Trump administration: 1,820 children reunited after US-Mexico border split

Trump administration: 1,820 children reunited after US-Mexico border split

Judge Dana Sabraw in San Diego called the separation of families in a Trump administration policy brought in on April 6 "brutal" and "offensive". Many have been concentrated in Arizona, New Mexico and Texas, where families have been funnelled into federal offices that were designated as "staging facilities", overwhelming local resources to the extent that some parents have had to wait days after arriving to rejoin their children. The policy was reversed in late June, and a federal judge in California ordered reunifications by July 26.

The government said that 463 parents of immigrants children are no longer in the United States - which presumably means that most or all of these parents have been deported.

"The government has to be commended for its efforts in that regard", Sabraw said Tuesday.

Lisa Frydman, vice-president of regional policies and initiatives for advocacy group Kids in Need of Defense (Kind), said: "Kids are really confused, had major trust violations, and some of them are angry at their parents because they think it was their fault". Another 378 were released "in other appropriate circumstances", including discharges to other sponsors or children who had turned 18 years old.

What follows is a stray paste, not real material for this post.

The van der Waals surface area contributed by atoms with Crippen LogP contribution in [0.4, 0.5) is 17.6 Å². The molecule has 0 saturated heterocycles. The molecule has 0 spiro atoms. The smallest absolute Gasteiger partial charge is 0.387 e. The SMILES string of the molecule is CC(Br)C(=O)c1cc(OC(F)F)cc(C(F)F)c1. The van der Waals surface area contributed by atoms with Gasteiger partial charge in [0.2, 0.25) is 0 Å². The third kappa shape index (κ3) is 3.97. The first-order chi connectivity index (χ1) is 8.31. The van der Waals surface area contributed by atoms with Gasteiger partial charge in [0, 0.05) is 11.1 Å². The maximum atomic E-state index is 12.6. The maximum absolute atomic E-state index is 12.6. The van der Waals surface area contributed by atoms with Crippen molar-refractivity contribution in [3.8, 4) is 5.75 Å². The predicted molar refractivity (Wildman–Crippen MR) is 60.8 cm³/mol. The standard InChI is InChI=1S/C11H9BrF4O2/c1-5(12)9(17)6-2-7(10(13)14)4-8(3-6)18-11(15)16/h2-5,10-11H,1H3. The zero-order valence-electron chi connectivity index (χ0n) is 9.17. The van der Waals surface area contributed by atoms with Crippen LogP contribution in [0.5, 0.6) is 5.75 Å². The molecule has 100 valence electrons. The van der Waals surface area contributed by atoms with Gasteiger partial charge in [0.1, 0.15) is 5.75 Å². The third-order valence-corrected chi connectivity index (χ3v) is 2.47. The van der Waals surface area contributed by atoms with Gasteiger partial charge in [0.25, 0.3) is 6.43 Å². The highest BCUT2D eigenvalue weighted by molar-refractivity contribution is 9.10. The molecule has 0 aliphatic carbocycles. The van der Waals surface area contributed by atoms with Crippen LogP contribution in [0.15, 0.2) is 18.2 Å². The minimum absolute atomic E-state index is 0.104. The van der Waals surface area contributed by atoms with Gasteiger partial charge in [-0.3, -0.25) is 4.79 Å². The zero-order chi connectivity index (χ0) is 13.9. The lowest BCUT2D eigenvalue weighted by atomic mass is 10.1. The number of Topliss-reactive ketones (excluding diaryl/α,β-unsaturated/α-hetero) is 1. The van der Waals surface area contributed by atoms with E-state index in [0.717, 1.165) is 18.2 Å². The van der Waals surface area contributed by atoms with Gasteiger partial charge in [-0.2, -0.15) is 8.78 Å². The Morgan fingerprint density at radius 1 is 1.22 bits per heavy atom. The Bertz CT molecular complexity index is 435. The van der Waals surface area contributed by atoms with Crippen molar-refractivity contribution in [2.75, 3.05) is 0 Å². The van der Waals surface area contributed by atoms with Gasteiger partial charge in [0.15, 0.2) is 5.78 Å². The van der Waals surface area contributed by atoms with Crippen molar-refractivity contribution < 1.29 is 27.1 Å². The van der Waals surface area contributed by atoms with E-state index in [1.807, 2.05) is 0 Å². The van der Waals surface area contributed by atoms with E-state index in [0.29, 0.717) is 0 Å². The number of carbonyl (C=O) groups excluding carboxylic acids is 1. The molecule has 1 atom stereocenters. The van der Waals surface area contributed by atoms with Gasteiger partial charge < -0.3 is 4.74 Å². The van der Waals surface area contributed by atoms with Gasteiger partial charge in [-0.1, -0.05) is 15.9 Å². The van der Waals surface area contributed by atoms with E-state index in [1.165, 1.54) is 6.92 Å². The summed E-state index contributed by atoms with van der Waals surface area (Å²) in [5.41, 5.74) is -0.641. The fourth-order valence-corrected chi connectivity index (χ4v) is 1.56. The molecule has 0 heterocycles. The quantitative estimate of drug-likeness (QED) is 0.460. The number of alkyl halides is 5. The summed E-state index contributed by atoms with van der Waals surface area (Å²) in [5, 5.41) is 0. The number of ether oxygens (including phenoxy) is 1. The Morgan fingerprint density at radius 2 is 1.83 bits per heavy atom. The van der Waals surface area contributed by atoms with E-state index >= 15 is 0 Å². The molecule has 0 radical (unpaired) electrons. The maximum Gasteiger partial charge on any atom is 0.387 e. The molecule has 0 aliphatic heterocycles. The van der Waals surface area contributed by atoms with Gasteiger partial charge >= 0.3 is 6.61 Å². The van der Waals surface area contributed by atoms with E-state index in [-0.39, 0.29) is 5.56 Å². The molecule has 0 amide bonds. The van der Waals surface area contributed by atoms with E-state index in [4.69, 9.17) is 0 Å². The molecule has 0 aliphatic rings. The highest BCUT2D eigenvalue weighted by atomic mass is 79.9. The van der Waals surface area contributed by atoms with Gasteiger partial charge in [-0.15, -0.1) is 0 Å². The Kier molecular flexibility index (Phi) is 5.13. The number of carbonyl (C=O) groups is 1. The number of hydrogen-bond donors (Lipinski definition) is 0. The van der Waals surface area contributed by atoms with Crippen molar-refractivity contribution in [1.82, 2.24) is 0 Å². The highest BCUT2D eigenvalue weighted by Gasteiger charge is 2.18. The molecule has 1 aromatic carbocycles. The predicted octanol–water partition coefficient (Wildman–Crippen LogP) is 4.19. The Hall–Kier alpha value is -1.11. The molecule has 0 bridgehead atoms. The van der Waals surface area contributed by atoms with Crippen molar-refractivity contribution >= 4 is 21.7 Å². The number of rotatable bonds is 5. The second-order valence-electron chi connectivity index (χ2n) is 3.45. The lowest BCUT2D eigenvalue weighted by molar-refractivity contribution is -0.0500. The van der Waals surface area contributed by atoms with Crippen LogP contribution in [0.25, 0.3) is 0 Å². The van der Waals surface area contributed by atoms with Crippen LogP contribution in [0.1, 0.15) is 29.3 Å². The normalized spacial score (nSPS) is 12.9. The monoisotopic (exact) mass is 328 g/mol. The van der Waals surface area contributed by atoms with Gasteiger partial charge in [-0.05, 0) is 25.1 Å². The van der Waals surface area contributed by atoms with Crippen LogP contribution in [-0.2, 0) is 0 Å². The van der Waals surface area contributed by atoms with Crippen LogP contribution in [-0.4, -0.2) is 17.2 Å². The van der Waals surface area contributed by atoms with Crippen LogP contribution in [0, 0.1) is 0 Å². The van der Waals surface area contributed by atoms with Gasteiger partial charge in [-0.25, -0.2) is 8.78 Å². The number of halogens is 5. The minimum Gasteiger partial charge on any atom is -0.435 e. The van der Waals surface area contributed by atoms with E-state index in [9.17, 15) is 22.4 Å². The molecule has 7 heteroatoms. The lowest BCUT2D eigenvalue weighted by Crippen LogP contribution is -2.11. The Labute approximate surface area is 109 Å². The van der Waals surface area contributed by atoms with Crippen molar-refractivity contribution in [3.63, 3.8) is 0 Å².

Also, remember, there's uncertainty about the "ineligible" youngest children - under age 5 - that remain separated from their parents past the July 10 deadline for reunification.

On Tuesday the ACLU filed a further motion to delay deportations of any parent for a week after being reunited with their children.

Advocates and attorneys said this week that they have spoken to parents who they believe were coerced into being deported without their children.

Advocates said they were struggling to find immigrant families to confirm they had been matched with their children.

What exactly constitutes a "prohibitive criminal record" for detained parents is a little murky.

Other parents who were illiterate or spoke only indigenous languages said they could not understand the forms they were signing.

Last week, the judge gave immigrant parents a one-week reprieve before the government attempts to deport them.

After first gathering at the White House, the kids and adults descended on Capitol Hill to demand lawmakers reverse Trump's edict and force family reunification.

Noting that asylum seekers at the border mostly hail from violence-torn El Salvador, Honduras and Guatemala, a United Nations press release added, Trump's policies "effect on children and their families is devastation reserved largely for indigenous and other non-white migrants". Those children were reunited with 879 parents who were still in immigration detention when the government was ordered to put the families back together. Another 538 parents have been cleared for reunions and are awaiting transportation, meaning that at least half of the separated families will likely be back together by Thursday's deadline.

ACLU is hoping the judge bans deportations of families slated for removal for seven days after they're reunified because, the group argued, parents must have "sufficient time to consult about what might be the most consequential decision of their lives".

Lawyers for the government also said the figure of 463 parents was "under review", and the final tally could be different.

However, he said the separations and the realities of the case remain "deeply troubling". More than half of those parents, about 430, had been deported without their children.

Jose Dolores Munoz, 36, from El Salvador, was reunited with his 7-year-old daughter last Friday, almost two months after they were separated, but he said his daughter cries when he leaves the house.